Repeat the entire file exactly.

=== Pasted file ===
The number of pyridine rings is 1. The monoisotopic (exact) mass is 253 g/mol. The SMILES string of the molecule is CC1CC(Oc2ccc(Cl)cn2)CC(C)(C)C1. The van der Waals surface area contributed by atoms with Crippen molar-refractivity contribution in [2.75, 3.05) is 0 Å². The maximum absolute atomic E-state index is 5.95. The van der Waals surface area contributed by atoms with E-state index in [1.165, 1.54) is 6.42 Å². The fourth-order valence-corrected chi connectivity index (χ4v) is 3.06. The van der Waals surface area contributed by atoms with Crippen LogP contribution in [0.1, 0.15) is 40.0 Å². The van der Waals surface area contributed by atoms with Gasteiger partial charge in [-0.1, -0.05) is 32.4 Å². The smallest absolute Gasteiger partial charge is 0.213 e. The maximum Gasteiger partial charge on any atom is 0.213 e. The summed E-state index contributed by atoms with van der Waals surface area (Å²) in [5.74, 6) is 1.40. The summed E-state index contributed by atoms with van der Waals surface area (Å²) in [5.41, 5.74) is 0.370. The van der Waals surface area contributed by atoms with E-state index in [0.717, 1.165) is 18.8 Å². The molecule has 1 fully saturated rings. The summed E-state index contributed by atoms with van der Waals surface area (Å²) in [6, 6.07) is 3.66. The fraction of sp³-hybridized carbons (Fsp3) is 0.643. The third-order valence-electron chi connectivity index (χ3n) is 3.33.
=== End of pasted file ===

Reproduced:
The number of pyridine rings is 1. The monoisotopic (exact) mass is 253 g/mol. The SMILES string of the molecule is CC1CC(Oc2ccc(Cl)cn2)CC(C)(C)C1. The van der Waals surface area contributed by atoms with Crippen molar-refractivity contribution in [2.75, 3.05) is 0 Å². The maximum absolute atomic E-state index is 5.95. The van der Waals surface area contributed by atoms with E-state index in [1.165, 1.54) is 6.42 Å². The fourth-order valence-corrected chi connectivity index (χ4v) is 3.06. The van der Waals surface area contributed by atoms with Crippen LogP contribution in [0.1, 0.15) is 40.0 Å². The van der Waals surface area contributed by atoms with Gasteiger partial charge in [-0.1, -0.05) is 32.4 Å². The smallest absolute Gasteiger partial charge is 0.213 e. The maximum Gasteiger partial charge on any atom is 0.213 e. The summed E-state index contributed by atoms with van der Waals surface area (Å²) in [5.74, 6) is 1.40. The summed E-state index contributed by atoms with van der Waals surface area (Å²) in [5.41, 5.74) is 0.370. The van der Waals surface area contributed by atoms with E-state index in [0.717, 1.165) is 18.8 Å². The molecule has 1 fully saturated rings. The summed E-state index contributed by atoms with van der Waals surface area (Å²) in [6, 6.07) is 3.66. The fraction of sp³-hybridized carbons (Fsp3) is 0.643. The third-order valence-electron chi connectivity index (χ3n) is 3.33.